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Why So-Called Inflation Reduction Act Doesn't Reduce Inflation

The Senate narrowly passed the "Inflation Reduction Act" on Sunday, thanks to a tie-breaking vote from Vice President Kamala Harris. But would the bill, if also passed by the House, actually reduce the record-high inflation faced by Americans?


"The bill drafters will tell you that it reduces deficits, which means it would be less pressure on the Federal Reserve to print money to cover the deficit, which is what they've been doing for the last two years, which is how we got the inflation we had," Heritage Foundation senior policy analyst Richard Stern says. (The Daily Signal is Heritage's multimedia news organization.)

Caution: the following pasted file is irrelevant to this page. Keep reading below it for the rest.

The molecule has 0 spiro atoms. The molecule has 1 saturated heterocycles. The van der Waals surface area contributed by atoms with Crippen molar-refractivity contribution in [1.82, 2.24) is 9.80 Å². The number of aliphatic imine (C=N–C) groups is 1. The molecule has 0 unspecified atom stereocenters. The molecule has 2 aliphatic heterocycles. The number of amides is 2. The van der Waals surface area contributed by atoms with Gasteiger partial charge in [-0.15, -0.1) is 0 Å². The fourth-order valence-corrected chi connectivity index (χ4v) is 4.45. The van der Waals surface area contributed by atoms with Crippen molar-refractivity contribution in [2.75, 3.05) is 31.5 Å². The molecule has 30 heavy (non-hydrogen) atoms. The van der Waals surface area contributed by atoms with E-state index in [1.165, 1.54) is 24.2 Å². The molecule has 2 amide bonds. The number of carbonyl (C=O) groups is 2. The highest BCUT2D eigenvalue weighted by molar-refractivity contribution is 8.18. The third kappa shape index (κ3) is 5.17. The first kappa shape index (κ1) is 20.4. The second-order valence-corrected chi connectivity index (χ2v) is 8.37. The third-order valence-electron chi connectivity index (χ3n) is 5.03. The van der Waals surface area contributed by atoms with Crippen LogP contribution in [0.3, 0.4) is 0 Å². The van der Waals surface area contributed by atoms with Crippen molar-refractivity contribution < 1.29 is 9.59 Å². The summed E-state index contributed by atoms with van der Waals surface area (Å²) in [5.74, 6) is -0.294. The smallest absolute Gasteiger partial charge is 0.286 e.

"However, the real truth is, if you go through the bill, it's going to probably increase deficits by $350 billion over the next 10 years, which is a lot of money obviously," Stern says.


The House is preparing to vote this week on the Democrats' tax and spending bill, which likely will be signed into law Friday by President Joe Biden.

Stern joins "The Daily Signal Podcast" to discuss the so-called Inflation Reduction Act, its impact on the average American, and why Stern is hopeful that better policy is on the horizon. 

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